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Bowls In Focus : October 2011
42 Bowls In Focus Tift Tour Rolls On Recently a coach load of greenkeepers departed from Geelong on ‘Gudgy’s Tift Tour 2011’ and visited no fewer than fifteen bowling clubs around Victoria and Southern NSW. Main focus of this expedition was to see how our fellow greenkeepers are progressing at their respective clubs and to share ideas on how to provide the best running surfaces in Australia for our club players. First stop was Ballarat Bowls Club where we inspected its bent and tiftdwarf greens, and then we headed to Maryborough, where we saw another great tift before checking out the two Santa Ana greens at the golf club. Next up was Dunolly, which had been hard hit by the drought, then in contrast, Bridgewater which was devastated by floodwaters from the adjacent Loddon River. This was a real eye opener with signs of the floods earlier in the year still visible. The water came halfway up the clubhouse and the newly planted green was all but destroyed. But it has been re-planted and come up a treat. A lot of hard work went into the green after the floods, by Shane Harling and others and the green lives to fight another day. We then headed north to Kerang and when the group stepped off the bus we were all amazed with what we saw, three 30-year old tift greens that were amazing. Most of us have seen greens all over Australia but we all agreed Kerang’s were close to the best, if not the best we had seen. Greenkeeper Shane Moffat talked about his renovation program, also the maintenance he does week to week, which includes regular grooming. After picking his brain dry we travelled across the border into Barham, visited the bowling club and then settled into our accommodation An early start on the next day saw us in Swan Hill in time to meet greenkeeper Phil Jennings and inspect his four pristine greens before departing for Deniliquin to check out the playing arenas at its two clubs. At the RSL Tom Moore spoke with pride about his two tift greens that are also 30-years- old and continue to run well, while we walked across the road to the Deniliquin Bowls Club’s three tift surfaces which were a nice dark colour thanks to some iron being applied in preparation for a big tournament over the coming weekend. Although only utilising volunteer manpower, the club’s greens are a treat. On route to Moama we made a quick stop at Mathoura to see the club’s two Wagga couch greens – this grass is a lot courser than tift but looks a good surface and club members told us they love it. Our overnight stop at Moama was preceded by an inspection of the club’s three tift greens which, like most we saw, had little if any disease problems. Next morning we checking out Rich River Golf’s three tift greens by 8.00am and arrived at City of Echuca in time to meet greenkeeper Jade Bennett before smoko, while it seemed like just a matter of minutes before we met Jim Lawford at Rochester as we commenced our trek homewards. Jim, who provided morning tea, makes all the concrete ditches for bowling greens and the set-up he has is most impressive. The tour was great. All the greenkeepers we met along the way were more than happy to share their secrets, and although we saw a lot of good greens that were affected badly by the floods, our hearts went out to Creswick, our last stop, where the club’s two synthetic greens were virtually destroyed and are still far from playable. Thanks to Simplot along with K&B Adams for their ongoing support of the tour. For more info and photos visit www.victga. com. - Warren Maynard VGA Vice President Greens Management Victorian Greenkeepers Association Turf Talk • Members of the recent ‘Gudgy’s Tiff Tour’ group at City of Echuca. A new pennant campaign is under way for Milligan and his motley mates in this latest yarn from the pen of ‘bush bowling bard’ Doug Maconachie... Crikey, all this for a first up win! Our high performance manager Minty had promised us a grand opening to start the season, providing we all put in a big effort on the training track in the weeks leading up to the first game. We didn’t see much of him after that - he was in ‘lockdown’ with the ladies committee. We were drawn to play Ellenvale first up. They had been promoted after winning the Div 2 flag last season and it would be the first time we had locked horns with them in pennant. It promised to be an intriguing season starter and Minty was keen for us to show these newcomers just what it is like playing in the big league. ‘We’ll show ‘em how well we operate,’ he rattled in the final training session. He introduced a local coach to take us through some training drills and discuss tactics to round out our preparation. An immigrant lad with an English accent, Milligan called him ‘Union Jack’. He had a variety of drills and hints that added a lot of spark and enthusiasm to our practise sessions. But the ever-disdainful Milligan was taking little interest, or so it appeared. I saw him one afternoon out on the green with some practice heads set up as we had been shown. I mentioned to him in the pub one night that he was beginning to take the coaching advice seriously. ‘That Union Jack couldn’t bowl his way out of a wet paper bag,’ he blustered. I didn’t argue, it was his shout. Another ‘development’ Minty had implemented was to divide us into teams and promote some of the less experienced players to leadership positions. The aim was to give them a taste of being in charge to develop some depth in the ranks. He put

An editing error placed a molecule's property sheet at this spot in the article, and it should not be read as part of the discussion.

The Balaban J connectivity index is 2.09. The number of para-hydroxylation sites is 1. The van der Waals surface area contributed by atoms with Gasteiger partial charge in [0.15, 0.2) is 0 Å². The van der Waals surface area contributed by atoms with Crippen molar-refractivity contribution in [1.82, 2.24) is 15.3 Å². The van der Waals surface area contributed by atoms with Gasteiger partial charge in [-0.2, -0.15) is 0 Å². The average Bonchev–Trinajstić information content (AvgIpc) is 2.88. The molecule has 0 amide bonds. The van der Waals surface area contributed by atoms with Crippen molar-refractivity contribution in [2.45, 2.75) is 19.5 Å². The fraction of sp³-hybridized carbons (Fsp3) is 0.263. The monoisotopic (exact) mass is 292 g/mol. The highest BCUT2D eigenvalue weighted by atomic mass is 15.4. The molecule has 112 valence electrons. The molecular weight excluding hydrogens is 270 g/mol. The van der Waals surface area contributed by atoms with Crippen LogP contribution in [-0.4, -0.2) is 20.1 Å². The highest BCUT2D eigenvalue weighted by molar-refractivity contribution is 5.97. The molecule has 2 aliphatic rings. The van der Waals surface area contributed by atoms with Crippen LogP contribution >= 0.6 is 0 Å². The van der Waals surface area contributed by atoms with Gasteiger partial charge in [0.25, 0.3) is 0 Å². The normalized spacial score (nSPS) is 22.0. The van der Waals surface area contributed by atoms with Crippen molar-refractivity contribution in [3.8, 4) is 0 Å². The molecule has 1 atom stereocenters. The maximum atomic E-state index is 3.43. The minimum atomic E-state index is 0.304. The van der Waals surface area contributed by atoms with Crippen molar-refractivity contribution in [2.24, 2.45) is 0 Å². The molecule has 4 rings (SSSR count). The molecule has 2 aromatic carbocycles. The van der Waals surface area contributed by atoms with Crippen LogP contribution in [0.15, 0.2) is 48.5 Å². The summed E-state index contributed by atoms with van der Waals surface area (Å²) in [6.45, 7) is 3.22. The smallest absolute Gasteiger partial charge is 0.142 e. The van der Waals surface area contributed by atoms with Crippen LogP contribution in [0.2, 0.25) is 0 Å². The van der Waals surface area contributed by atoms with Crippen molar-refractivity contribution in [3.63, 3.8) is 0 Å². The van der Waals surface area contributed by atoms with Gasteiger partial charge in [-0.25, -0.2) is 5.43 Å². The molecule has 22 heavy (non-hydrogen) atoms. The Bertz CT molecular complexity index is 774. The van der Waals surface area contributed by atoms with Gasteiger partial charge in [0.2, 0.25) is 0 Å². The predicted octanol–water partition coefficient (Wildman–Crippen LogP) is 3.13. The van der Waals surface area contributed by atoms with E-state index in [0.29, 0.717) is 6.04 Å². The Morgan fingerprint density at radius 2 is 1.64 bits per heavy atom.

August September 2011